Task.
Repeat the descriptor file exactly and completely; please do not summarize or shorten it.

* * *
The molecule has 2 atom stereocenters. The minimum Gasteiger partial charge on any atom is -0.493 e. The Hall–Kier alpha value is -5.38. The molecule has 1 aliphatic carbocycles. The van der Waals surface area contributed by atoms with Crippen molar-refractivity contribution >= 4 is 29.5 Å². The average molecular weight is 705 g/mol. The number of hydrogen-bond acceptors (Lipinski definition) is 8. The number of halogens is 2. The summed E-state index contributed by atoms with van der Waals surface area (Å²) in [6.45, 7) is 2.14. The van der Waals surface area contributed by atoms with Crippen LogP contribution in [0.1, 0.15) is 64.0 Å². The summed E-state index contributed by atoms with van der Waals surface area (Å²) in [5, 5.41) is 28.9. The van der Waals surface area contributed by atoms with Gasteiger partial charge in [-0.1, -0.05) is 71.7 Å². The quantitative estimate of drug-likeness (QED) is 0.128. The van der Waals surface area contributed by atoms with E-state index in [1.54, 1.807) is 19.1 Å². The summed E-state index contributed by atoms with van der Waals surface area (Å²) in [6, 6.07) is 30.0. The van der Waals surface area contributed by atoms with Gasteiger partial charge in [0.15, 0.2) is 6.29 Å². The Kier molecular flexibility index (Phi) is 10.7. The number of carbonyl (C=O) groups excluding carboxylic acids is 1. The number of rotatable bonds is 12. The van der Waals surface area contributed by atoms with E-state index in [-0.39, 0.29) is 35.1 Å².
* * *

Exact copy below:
The molecule has 2 atom stereocenters. The minimum Gasteiger partial charge on any atom is -0.493 e. The Hall–Kier alpha value is -5.38. The molecule has 1 aliphatic carbocycles. The van der Waals surface area contributed by atoms with Crippen molar-refractivity contribution >= 4 is 29.5 Å². The average molecular weight is 705 g/mol. The number of hydrogen-bond acceptors (Lipinski definition) is 8. The number of halogens is 2. The summed E-state index contributed by atoms with van der Waals surface area (Å²) in [6.45, 7) is 2.14. The van der Waals surface area contributed by atoms with Crippen LogP contribution in [0.1, 0.15) is 64.0 Å². The summed E-state index contributed by atoms with van der Waals surface area (Å²) in [5, 5.41) is 28.9. The van der Waals surface area contributed by atoms with Gasteiger partial charge in [-0.1, -0.05) is 71.7 Å². The quantitative estimate of drug-likeness (QED) is 0.128. The van der Waals surface area contributed by atoms with E-state index in [1.54, 1.807) is 19.1 Å². The summed E-state index contributed by atoms with van der Waals surface area (Å²) in [6, 6.07) is 30.0. The van der Waals surface area contributed by atoms with Gasteiger partial charge in [0.15, 0.2) is 6.29 Å². The Kier molecular flexibility index (Phi) is 10.7. The number of carbonyl (C=O) groups excluding carboxylic acids is 1. The number of rotatable bonds is 12. The van der Waals surface area contributed by atoms with E-state index in [-0.39, 0.29) is 35.1 Å².